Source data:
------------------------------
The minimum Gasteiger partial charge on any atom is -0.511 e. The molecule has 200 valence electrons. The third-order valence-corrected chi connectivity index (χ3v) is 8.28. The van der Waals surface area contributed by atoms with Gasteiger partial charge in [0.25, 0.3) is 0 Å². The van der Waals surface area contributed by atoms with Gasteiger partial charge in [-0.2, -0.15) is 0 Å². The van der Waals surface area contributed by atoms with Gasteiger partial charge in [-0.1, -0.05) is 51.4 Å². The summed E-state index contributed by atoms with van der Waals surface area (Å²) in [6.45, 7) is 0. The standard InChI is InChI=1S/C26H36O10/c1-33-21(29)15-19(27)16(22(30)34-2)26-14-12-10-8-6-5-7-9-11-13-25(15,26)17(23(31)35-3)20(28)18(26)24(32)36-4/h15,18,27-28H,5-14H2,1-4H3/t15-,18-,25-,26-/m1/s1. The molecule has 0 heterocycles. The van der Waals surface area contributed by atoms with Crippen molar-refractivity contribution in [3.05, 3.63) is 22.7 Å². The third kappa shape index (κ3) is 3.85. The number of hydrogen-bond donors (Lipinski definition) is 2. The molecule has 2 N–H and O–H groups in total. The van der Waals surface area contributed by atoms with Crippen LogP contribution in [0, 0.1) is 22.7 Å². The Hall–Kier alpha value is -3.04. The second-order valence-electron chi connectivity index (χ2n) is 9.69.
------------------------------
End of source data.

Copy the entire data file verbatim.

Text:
The minimum Gasteiger partial charge on any atom is -0.511 e. The molecule has 200 valence electrons. The third-order valence-corrected chi connectivity index (χ3v) is 8.28. The van der Waals surface area contributed by atoms with Gasteiger partial charge in [0.25, 0.3) is 0 Å². The van der Waals surface area contributed by atoms with Gasteiger partial charge in [-0.2, -0.15) is 0 Å². The van der Waals surface area contributed by atoms with Gasteiger partial charge in [-0.1, -0.05) is 51.4 Å². The summed E-state index contributed by atoms with van der Waals surface area (Å²) in [6.45, 7) is 0. The standard InChI is InChI=1S/C26H36O10/c1-33-21(29)15-19(27)16(22(30)34-2)26-14-12-10-8-6-5-7-9-11-13-25(15,26)17(23(31)35-3)20(28)18(26)24(32)36-4/h15,18,27-28H,5-14H2,1-4H3/t15-,18-,25-,26-/m1/s1. The molecule has 0 heterocycles. The van der Waals surface area contributed by atoms with Crippen molar-refractivity contribution in [3.05, 3.63) is 22.7 Å². The third kappa shape index (κ3) is 3.85. The number of hydrogen-bond donors (Lipinski definition) is 2. The molecule has 2 N–H and O–H groups in total. The van der Waals surface area contributed by atoms with Crippen LogP contribution in [0, 0.1) is 22.7 Å². The Hall–Kier alpha value is -3.04. The second-order valence-electron chi connectivity index (χ2n) is 9.69.